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Museum & History of Ophthalmology

The RCOphth Museum

At 18 Stephenson Way, there are over 200 museum pieces on display, many in the bespoke cabinet donated by The Oxford Ophthalmological Congress. The museum consists of a wide collection of ophthalmic and surgical instruments dating from the 18th century.

The antiquarian books, numbering over 600, go even further back to the early part of the 17th century. The collections are not open to the public but can be viewed by appointment. The Honorary Curator welcomes enquiries on any aspect of the history of ophthalmology.

The collections have largely been built up over the years through donations. Offers of equipment and books are welcome but with limited space only items that fill an important gap in the collections can be accepted.

Short History of Ophthalmology

It was not until the beginning of the 19th century that ophthalmology began to be recognised as a speciality in its own right in the United Kingdom.

Until then operations on the eye, mainly for cataract, had been performed by general surgeons and it had a poor reputation. In addition the situation was not been helped by itinerant “oculists” who practiced their art on an unsuspecting public, the best known of these being the quack John Chevalier Taylor.

In 1805 John Cunningham Saunders founded the first specialist eye hospital.

This was to become known as Moorfields. Both he and his successor Benjamin Travers established ethical standards that enabled ophthalmology to become a respected profession.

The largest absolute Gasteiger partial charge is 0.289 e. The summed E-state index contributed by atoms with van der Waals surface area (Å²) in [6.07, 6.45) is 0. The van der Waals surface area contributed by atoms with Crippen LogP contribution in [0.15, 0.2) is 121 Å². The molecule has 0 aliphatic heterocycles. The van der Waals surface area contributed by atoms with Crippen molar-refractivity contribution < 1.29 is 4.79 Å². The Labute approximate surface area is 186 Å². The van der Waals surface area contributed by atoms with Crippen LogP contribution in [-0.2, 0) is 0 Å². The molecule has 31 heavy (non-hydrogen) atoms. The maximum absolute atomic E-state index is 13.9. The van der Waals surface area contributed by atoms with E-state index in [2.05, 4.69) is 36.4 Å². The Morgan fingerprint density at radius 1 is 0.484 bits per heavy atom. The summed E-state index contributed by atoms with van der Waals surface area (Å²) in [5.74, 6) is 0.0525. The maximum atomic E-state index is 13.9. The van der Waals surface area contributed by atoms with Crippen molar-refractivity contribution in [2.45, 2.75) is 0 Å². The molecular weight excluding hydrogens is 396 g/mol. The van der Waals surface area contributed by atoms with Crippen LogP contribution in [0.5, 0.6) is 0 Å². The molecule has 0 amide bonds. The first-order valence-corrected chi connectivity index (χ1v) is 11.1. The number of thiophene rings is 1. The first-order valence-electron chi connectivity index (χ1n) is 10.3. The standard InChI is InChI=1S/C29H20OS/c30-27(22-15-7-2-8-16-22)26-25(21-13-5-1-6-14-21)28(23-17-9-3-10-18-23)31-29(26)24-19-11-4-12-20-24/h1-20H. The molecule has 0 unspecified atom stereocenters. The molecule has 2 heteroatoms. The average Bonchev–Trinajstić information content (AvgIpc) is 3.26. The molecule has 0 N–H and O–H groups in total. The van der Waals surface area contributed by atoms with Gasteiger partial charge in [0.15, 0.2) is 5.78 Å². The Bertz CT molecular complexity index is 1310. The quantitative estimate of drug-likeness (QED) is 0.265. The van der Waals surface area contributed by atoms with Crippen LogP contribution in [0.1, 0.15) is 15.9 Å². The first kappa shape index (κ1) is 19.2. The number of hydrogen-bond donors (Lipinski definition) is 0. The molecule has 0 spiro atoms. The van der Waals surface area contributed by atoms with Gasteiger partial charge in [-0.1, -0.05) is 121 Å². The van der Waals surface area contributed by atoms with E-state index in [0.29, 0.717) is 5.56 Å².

Mention has already been made of Sir William Bowman and the founding of the Ophthalmological Society of the United Kingdom in 1880. This was an enormously important event. For the first time ophthalmologists had a central organisation that provided a platform for learning through meetings and the presentation of papers. Bowman’s influence was not confined to the UK. He was an international figure who with Frans Donders, Albrecht von Graefe and Hermann von Helmholtz’s, through the invention of the ophthalmoscope, accelerated beyond measure the progress of the ophthalmological profession.

Undoubtedly the use of anaesthetics and Lister’s sterilisation of instruments and the operative area were the most significant advances in surgery in the 19th century and ophthalmology was to benefit greatly from these discoveries.

Ophthalmologists today only have to look at the display of 19th century instruments the College’s collection to see how far the profession has come since those days.